It was like the Twilight Zone out there. The birds are singing back and forth and something else (I find out later they are Cicadas) are so loud we can hardly hear ourselves speak.

Not that we are speaking much. We have already discussed the fact that if they kill us no one will ever find our bodies. We have already resigned ourselves to the fact that they will be a slow and painful deaths. And so there is not much more to say.

It is about 45 minutes before the two guys return to the car.

They do not look like they are going to maim us. In fact they look pretty chipper. They are laughing and carrying on. I’m thinking maybe the robbed someone? Or killed the owner of the house? And now they are going to kill us, the only witnesses.

But that did not make sense. Most people would not be happy about killing someone. Not even in rural Georgia.

So they get back in the car and start driving back the way we came. Or at least it seems to be the way we came. It is dark now and besides, we were not really paying much attention to the direction on the way in anyway.

Just before the highway the stop off in a small store and pick up a few bags of chips and a six pack of beer and they share everything with us. They are clearly celebrating, all right. But we still have no idea what kind of festival we are attending.

My buddies keep egging me on to find out what had happened and I finally relent.
They just laugh. They are giddy. So it turns out that a few months earlier they had been driving along the highway near where they picked us up. The police in Georgia like to drop the speed limit in the smalls towns from normal to supper-slow so fast that no one has a chance to see the signs, let alone slow down. It is a breadwinner. The fines, right? They make almost all of their town budget from speeding tickets.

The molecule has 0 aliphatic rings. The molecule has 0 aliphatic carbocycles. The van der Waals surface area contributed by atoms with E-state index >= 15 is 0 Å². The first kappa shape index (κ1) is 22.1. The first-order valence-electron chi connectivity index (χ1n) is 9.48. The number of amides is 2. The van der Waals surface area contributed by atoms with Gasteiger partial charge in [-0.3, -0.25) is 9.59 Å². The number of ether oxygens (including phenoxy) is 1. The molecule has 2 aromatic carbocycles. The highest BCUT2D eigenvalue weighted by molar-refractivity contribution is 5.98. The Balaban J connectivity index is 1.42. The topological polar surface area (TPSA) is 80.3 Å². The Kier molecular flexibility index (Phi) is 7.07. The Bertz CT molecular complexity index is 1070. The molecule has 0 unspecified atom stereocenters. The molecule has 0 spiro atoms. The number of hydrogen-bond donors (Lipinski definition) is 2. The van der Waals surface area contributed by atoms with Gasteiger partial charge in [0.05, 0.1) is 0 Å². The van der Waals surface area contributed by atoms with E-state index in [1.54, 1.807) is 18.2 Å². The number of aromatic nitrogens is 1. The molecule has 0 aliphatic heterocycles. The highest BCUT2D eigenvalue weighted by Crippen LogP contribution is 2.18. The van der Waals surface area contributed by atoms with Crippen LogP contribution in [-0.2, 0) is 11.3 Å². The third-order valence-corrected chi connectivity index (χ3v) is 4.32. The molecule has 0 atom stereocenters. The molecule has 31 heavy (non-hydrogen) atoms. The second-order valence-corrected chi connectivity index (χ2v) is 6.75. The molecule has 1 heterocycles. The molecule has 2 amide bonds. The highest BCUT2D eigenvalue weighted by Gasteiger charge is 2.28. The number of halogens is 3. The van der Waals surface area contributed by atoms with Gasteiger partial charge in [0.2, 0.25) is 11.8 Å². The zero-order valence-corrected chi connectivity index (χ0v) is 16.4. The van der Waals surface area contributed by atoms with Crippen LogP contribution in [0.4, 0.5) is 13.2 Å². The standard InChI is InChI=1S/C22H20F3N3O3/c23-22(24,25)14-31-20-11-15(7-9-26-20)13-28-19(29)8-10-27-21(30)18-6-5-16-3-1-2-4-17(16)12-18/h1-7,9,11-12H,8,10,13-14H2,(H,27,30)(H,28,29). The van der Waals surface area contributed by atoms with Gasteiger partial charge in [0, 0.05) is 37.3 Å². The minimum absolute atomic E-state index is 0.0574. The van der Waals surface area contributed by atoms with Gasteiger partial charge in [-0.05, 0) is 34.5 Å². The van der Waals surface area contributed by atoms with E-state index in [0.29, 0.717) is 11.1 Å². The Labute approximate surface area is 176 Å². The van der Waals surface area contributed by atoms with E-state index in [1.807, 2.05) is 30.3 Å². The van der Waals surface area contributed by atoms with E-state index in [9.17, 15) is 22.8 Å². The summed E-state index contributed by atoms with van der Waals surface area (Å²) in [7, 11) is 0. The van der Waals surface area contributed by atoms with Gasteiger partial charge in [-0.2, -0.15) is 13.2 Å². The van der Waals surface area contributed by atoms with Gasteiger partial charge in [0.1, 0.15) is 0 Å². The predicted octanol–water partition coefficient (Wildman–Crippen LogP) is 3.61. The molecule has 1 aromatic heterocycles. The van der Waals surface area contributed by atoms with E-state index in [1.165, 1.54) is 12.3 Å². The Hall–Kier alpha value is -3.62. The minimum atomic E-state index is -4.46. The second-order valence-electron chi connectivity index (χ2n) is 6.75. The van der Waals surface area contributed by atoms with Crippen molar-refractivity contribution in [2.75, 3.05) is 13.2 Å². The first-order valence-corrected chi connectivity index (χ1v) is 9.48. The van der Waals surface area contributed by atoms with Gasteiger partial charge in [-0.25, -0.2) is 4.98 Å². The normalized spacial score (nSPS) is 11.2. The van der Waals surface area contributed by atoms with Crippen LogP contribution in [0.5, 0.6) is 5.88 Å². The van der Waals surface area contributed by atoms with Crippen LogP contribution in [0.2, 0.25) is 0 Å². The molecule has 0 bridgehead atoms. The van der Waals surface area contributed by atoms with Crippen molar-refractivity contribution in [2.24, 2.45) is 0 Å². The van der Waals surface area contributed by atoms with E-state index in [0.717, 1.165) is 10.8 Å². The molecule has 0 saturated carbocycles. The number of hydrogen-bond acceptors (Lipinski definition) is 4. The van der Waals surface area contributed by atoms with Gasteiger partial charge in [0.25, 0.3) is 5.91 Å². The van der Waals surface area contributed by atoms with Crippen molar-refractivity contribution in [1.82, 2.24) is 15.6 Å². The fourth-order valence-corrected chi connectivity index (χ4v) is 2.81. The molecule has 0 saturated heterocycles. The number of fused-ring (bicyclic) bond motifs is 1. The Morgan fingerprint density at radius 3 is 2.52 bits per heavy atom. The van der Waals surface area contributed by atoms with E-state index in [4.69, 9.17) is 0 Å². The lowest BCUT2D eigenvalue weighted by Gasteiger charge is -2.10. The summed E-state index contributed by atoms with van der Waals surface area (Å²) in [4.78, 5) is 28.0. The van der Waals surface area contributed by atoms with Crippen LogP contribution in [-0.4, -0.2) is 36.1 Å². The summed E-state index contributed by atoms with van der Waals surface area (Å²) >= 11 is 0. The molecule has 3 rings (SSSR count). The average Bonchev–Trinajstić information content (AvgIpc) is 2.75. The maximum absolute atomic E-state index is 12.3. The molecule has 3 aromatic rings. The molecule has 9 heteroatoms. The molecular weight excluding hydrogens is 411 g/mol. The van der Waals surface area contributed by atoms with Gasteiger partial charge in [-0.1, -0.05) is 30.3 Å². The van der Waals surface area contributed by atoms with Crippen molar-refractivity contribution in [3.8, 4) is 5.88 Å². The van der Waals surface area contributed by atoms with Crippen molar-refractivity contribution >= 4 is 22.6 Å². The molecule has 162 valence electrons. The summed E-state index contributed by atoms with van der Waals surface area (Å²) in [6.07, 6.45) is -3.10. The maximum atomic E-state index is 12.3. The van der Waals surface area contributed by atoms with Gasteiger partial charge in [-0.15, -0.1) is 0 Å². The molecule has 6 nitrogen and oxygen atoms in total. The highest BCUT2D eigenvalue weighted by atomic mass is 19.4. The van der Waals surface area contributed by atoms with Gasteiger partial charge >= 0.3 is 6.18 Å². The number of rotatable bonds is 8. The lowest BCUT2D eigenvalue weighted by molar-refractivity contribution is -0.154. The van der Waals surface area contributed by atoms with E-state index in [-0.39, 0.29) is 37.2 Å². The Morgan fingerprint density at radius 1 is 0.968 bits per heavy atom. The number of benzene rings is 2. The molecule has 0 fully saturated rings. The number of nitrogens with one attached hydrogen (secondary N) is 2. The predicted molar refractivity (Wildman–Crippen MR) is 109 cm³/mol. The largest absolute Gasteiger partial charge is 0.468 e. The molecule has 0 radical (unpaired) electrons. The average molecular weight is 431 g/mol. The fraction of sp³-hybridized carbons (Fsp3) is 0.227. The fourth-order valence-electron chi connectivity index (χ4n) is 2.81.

But in those days you had to come back later to face a judge to either pay your fine or try and fight the ticket.

So it turns out that is what they had done. The judge in this particular town was crippled. He was bed-ridden. So rather than coming out to bumfuck every day and dragging his sorry ass into the courthouse, they just moved the courthouse out to him!

So that is where we were. The makeshift courthouse was in his bedroom.

The boys made their case and for whatever reason, the judge let them off. They did not have to pay the fine or anything.

So the entire time we had been sitting in the driveway of the judges’ house.
And now, just like that, we were back on the highway, heading south.

All we could do was laugh, right? I mean, who would believe such a story. But it happened. And we lived to tell the tale.

And we thought, hell, maybe we would make it to Florida after all.

© 2016 James Porteous